Use homemade turkey stock. A deep flavor is a key to making a killer gravy, and broth from a can won’t cut it. Make a homemade turkey stock from the picked-over roasted turkey parts (discard the cooked veggies) with fresh aromatics simmered in water for a few hours on the stove. The best part of making the turkey stock ahead of time is you can freeze it for 6 months to 1 year.


How to Make Do Ahead Turkey Gravy

The finished product of this gravy recipe makes about 4 cups. Feel free to double it if you need more.

The beauty of this do-ahead turkey gravy recipe is you can make it ahead of time and save yourself some last-minute stress. Here’s how:

  • Roast. Season turkey parts and roast with veggies, herbs, wine, and water (or chicken stock) at 400°F for about an hour. The turkey should be golden and the liquid reduced by half or more, to about 1 1/2 – 2 cups.
  • Select. Remove the turkey parts and vegetables, pressing out any of the golden elixir. Save the turkey parts for making turkey broth, or discard them with the vegetables. I usually save the reserved meat, carrots, and celery for my pupper’s dog food.

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Prep the Drippings

  • Strain. Strain the pan drippings into a 4-cup glass measuring cup or fat separator and let stand for 5-10 minutes for the fat to rise to the top.
  • Separate. Spoon off the fat from the drippings. Reserve the fat and the drippings separately.
  • Refrigerate. At this point, you can refrigerate the fat and the drippings where they will thicken and congeal until you’re ready to make the gravy, or go ahead and make it now.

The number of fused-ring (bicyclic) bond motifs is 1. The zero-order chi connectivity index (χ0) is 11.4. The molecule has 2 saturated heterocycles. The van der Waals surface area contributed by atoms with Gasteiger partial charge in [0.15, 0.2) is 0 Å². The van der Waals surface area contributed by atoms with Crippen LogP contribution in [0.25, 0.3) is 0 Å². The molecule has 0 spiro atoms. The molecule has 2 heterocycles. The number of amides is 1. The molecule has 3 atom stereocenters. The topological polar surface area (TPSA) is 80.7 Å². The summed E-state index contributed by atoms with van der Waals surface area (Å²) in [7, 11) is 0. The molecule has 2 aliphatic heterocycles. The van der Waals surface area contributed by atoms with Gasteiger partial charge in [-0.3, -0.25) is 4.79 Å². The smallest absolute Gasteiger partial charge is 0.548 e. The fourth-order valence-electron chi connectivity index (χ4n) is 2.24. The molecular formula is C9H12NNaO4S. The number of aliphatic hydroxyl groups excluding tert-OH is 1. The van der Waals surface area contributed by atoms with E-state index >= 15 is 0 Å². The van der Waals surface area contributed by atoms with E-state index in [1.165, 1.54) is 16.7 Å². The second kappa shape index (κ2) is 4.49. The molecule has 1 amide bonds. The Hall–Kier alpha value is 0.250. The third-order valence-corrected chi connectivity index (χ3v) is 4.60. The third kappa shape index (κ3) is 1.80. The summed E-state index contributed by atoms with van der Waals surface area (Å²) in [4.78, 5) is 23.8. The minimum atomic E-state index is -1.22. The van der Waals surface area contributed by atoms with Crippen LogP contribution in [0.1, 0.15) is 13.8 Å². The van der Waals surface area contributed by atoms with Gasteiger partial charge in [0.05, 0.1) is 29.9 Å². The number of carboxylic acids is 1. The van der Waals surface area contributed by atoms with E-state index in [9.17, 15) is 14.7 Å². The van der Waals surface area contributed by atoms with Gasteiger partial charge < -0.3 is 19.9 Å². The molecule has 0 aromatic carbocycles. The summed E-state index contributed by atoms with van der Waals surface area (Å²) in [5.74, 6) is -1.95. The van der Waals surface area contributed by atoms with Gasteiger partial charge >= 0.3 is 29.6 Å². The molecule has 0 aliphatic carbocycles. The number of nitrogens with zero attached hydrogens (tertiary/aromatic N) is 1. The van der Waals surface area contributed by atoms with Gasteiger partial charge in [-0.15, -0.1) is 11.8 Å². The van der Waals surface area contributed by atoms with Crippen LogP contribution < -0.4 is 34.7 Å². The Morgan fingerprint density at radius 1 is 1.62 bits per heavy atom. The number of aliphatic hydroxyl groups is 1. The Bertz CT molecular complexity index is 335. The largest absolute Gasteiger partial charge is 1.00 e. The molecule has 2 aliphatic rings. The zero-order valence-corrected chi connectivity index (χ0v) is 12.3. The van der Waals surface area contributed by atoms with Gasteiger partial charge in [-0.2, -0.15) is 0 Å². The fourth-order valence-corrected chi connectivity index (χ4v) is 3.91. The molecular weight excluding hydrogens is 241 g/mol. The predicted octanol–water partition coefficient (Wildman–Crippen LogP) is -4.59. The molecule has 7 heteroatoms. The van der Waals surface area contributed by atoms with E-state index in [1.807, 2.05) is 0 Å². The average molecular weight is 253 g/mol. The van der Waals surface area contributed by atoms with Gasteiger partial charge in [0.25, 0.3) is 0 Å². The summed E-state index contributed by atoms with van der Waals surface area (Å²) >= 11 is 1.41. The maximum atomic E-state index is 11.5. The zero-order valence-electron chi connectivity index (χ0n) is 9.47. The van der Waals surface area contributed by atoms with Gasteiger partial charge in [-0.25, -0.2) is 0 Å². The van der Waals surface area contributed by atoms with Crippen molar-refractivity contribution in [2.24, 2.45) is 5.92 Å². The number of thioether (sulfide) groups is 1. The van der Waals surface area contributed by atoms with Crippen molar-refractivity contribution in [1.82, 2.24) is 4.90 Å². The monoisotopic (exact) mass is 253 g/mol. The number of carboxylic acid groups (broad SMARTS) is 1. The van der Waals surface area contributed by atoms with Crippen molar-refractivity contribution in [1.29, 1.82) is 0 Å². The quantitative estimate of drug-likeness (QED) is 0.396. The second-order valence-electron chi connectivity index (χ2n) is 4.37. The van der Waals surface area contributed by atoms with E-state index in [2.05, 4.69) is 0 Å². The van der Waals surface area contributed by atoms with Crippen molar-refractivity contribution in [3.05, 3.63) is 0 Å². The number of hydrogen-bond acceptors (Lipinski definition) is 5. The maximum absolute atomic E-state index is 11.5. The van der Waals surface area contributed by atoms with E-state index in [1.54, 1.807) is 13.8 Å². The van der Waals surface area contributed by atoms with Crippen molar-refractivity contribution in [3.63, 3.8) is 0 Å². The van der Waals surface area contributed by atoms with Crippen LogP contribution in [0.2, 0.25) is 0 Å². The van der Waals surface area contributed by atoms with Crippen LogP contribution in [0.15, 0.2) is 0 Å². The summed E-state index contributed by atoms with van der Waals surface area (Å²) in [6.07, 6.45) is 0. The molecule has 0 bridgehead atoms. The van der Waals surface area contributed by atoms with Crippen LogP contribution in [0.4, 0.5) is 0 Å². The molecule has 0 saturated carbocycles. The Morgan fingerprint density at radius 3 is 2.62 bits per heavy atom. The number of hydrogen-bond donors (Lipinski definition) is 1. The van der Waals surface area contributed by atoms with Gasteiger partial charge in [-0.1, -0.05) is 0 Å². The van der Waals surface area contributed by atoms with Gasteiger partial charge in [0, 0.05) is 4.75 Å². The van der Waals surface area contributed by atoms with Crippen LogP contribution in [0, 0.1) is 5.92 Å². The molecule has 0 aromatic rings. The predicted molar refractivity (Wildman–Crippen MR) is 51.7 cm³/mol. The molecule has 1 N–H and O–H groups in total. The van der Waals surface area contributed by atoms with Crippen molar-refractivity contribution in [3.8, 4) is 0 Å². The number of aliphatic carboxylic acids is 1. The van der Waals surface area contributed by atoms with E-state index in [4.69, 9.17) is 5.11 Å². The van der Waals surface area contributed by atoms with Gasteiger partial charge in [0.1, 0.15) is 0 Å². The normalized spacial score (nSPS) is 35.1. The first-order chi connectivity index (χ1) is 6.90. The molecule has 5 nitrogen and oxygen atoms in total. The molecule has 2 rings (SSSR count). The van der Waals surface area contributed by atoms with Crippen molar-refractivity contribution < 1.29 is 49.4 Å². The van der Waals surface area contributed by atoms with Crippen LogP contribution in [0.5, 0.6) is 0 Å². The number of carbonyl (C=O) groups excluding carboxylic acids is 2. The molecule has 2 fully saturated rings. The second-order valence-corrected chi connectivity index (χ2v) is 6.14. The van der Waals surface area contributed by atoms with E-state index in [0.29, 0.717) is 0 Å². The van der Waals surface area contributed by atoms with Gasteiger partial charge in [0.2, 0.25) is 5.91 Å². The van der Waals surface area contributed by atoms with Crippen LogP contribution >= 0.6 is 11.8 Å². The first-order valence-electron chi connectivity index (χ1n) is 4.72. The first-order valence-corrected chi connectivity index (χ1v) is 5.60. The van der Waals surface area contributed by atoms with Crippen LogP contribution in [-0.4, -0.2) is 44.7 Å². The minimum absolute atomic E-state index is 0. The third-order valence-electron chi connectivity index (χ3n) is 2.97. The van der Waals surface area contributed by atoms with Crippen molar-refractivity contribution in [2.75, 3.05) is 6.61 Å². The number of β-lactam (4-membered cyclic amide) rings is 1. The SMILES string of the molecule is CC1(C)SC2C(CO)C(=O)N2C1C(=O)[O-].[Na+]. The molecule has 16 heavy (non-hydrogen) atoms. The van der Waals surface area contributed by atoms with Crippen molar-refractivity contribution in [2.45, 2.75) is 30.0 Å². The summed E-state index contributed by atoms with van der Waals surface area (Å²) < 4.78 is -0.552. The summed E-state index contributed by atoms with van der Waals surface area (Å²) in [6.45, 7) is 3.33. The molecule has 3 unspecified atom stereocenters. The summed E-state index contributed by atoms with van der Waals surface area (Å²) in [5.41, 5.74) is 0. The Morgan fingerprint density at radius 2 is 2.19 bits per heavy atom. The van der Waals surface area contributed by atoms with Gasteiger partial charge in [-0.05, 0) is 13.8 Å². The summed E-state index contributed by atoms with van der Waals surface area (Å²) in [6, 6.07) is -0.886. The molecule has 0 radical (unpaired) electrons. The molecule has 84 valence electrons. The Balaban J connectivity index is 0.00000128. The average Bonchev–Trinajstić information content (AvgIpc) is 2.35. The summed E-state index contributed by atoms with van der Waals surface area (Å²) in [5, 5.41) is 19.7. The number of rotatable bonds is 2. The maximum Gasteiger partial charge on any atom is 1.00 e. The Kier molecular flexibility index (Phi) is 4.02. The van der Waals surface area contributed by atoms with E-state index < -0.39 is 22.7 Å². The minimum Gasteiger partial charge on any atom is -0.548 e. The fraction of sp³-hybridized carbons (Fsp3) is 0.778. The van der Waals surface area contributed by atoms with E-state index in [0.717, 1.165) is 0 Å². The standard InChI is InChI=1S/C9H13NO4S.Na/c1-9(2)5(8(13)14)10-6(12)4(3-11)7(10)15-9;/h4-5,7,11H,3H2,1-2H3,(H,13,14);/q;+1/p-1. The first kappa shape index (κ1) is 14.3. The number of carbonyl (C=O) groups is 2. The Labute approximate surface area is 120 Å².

Make the Roux

  • Melt 3 tablespoons of the reserved fat with the butter over medium heat. You can use all reserved fat if you like, but I like the flavor adding butter imparts.
  • Sprinkle in 1-2 tablespoons of flour at a time, whisking well until each addition is totally incorporated and smooth. This is the start of your roux.
  • This is my favorite whisk for making gravy. The silicone balls on the ends get into the corners of the pot and it doesn’t scratch non-stick pans.
  • Whisk continuously while cooking the roux for 4-5 minutes until deep golden brown and smelling nutty. It should be the consistency of pancake batter and will thicken slightly as it cooks.
  • If the roux clumps like cookie dough, add more fat or butter to thin it out.
  • Gradually whisk in the reserved drippings. Then slowly add the turkey stock, about 1/2 cup at a time, stirring and whisking so the gravy doesn’t get lumpy. It will expand as you add the liquid and should be loose and bubbly.
  • Cook the gravy for 5-10 minutes until it thickens and covers the back of a spoon.
  • Taste for seasoning. If it needs a more turkey flavor, add more drippings.
  • Cool then refrigerate for up to 1 week.

How to Reheat Gravy

Warm the gravy in a saucepan over medium-low heat until warmed through. Cover until ready to serve.